MLS is going full-steam ahead with their expansion plans, aiming to field 28 teams in 2020. Several cities have been touted as sites for expansion teams, including Sacramento, Miami, and St. Louis. But thanks to two NBA team owners, Detroit may be jumping to the head of the line.
Tom Gores and Dan Gilbert, owners of the Detroit Pistons and the Cleveland Cavaliers respectively, announced plans for an MLS franchise in Detroit. The centerpiece of their bid includes a new stadium located downtown.
In a statement released by the pair, Gores and Gilbert said an MLS franchise would be a shot in the arm for Detroit’s revitalization.
The Detroit Free Press reports that MLS Commissioner Don Garber is in Detroit today to talk about the plan.
Mayor Mike Duggan released a statement saying he welcomed the bid with open arms.
Like other cities MLS is considering for expansion, Detroit already has a soccer team with a strong base of support. Detroit City FC has played in the National Premier Soccer League (the fourth tier in American soccer) since 2012 and boasts a fan culture that puts some MLS supporter groups to shame. If an MLS team in Detroit were to develop, it’s unclear how they would interact with DCFC and their supporters. The league (in conjunction with the ownership/investment group leading the bid) could take the Minnesota approach and try to work with the pre-existing supporters to get them on board. Or they could do what they did in Atlanta, and go about their business with no mind paid to the soccer culture already in place. (It’s also unclear whether Detroit supporter groups like the Northern Guard would even want to play ball.)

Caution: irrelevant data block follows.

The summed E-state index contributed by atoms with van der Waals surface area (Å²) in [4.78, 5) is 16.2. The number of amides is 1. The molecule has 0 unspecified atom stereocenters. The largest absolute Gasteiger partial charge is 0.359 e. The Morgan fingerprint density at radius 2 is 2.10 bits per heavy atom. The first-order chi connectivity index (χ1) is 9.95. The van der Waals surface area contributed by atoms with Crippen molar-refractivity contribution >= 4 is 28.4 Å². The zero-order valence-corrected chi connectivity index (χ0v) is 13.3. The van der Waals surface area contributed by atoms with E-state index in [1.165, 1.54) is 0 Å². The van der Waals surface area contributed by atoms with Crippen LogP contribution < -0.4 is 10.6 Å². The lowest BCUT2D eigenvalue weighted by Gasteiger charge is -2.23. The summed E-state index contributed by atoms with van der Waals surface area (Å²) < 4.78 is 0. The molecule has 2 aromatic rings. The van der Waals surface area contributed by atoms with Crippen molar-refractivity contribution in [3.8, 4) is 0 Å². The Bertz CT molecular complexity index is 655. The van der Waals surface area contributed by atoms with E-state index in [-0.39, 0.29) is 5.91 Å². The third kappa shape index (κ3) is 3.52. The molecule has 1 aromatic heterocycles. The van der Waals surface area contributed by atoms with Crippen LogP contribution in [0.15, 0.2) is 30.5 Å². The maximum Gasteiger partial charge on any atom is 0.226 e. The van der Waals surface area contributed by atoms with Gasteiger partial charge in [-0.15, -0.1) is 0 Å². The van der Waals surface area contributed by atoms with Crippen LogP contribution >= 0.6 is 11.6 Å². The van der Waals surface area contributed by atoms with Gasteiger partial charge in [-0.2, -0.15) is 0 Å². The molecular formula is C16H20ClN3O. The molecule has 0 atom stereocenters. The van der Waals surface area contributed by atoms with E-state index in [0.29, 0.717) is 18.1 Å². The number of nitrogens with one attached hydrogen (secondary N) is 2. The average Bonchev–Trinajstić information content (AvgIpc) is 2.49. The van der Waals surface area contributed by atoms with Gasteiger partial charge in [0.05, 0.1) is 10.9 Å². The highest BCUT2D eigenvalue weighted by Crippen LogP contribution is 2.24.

Judging by today’s proceedings, it doesn’t look like MLS is interested in building bridges with DCFC supporters.
(DCFC supporters were finally told the location of the press conference, but only a few minutes before its scheduled start. At press time, the livestream for the event was down.)
The early years of MLS growth and expansion were defined by a need to build from the ground up, to sow soccer seeds in a field that had lain fallow for too long. The success of MLS has been characterized by the growth of a thriving soccer culture in the US, but there’s a not-insignificant segment of that growth that has happened outside of MLS. As the Division 1 league in the US looks to grow even more, their expansion plans have taken on something of a colonialist bent as they move into communities with beloved soccer teams and essentially take over. MLS has always tried to walk a thin line by advocating for the success and growth of the sport in America and trying to link that ostensibly noble goal with the league’s business objectives. If a Detroit MLS franchise comes to fruition, it may shed further light on where the league’s priorities really lie.